Kevin Deal of Upscale Audio, who imports the Prima Luna tube electronics, has had great-souding rooms in the last few years. This year, the Prima Luna gear, hooked up to Sonus Faber speakers, produced sweet, musical sound.
The folks at Flying Mole partnered their affordable, yet solidly built amps with Green Mountain Audio speakers in another musically winning room. After a short conversation with Green Mountain designer Roy Johnson about first-order crossovers and time-coherence, I was convinced that his way of speaker design was the way to go. The Flying Mole amplifiers produced uncannily realistic vocal reproduction, but I couldn't help wondering how Roy's speakers would sound hooked up to a good tube amp.
After being convinced that time-coherent speakers were the way to go, I walked into the Devore Fidelity room and was absolutely floored by the sound of John Devore's Super 8 speakers. John uses a "holistic design methodology" to create his designs. Crossover, drivers, and cabinet all work together to create a musical whole. With the Super 8s hooked up to Shindo Lab tube gear by Tone Imports, this system produced the sweetest and most musical sound at this year's CES, regardless of price or design philosophy.
Trudging through the Venetian meeting rooms, I came to two of my favorite audio companies, Margules Audio of Mexico and E.A.R. of England. Margules Audio has consistently made rugged, great-sounding, reliable, and affordable gear. I own their fantastic U280SC stereo tube amp, and even with all of the gear that passes through my system, I have no desire to part with it (except to upgrade to the new version, which has many upgrades). Julian Margules, ever the consummate gentleman, invited me to play some of my CDs, but in line with every other mishap that occurred during my trip to Las Vegas, I'd left them back at the hotel. Not to worry. Mr. Margules switched to an alternative music source—the final version of his IEnd, which is an iPod interface. To quote from the Margules website, the IEnd "improves the sound quality of the iPod and converts it into a audio/video server." Margules slipped an iPod loaded with classical music into the front of the IEnd, and my jaw dropped. To say that the IEnd improves the iPod is definitely an understatement. The music instantly became more spacious, dimensional, full, and grainless. I guess my son is right, and there is something to this iPod craze after all. You just have to listen through an IEnd!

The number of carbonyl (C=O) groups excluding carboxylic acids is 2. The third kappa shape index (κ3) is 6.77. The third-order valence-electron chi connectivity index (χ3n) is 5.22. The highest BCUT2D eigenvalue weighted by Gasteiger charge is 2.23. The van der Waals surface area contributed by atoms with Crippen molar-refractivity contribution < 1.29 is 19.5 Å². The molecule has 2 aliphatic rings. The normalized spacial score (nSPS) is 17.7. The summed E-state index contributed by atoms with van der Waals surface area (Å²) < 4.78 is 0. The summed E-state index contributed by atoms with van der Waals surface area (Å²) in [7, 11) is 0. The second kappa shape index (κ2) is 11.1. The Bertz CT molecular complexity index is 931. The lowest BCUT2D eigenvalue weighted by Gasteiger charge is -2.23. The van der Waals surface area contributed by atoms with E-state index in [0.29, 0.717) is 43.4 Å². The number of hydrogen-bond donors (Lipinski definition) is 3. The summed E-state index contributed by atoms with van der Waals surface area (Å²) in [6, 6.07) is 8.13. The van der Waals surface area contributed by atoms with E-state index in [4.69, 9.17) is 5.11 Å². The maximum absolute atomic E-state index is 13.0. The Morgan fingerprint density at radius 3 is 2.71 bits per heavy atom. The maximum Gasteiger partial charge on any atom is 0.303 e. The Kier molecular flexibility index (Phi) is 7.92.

Tim De Paravicini of E.A.R. and Dan Meinwald, E.A.R.'s US importer, always amaze me by playing tapes on a de Paravicini-modified reel-to-reel tape machine. This year, Dan told me to sit down in middle of the back row of the seating arrangement and have a listen. Then he played a copy of the master tape of Dave Alvin's Blackjack David, and it was one of those audio moments, so eerily and mind-blowingly realistic was the sound. Never mind vinyl, reel-to-reel tape is the way to go. And of course, the EAR electronics and Marten loudspeakers also contributed in a big way to create this fantastic musical experience.
So there you have it, Francisco's top five of CES 2007. If you were looking for multi-kilobuck systems among my picks this year, I'm sorry to disappoint you. Read some other CES report. Next year's report will probably not be the one you want to read either. In the last decade, high-end audio has been getting better and better for smaller layouts of cash. Companies like the ones I've mentioned, and quite a few I didn't mention, are leading the way for newbies to enjoy high-performance audio.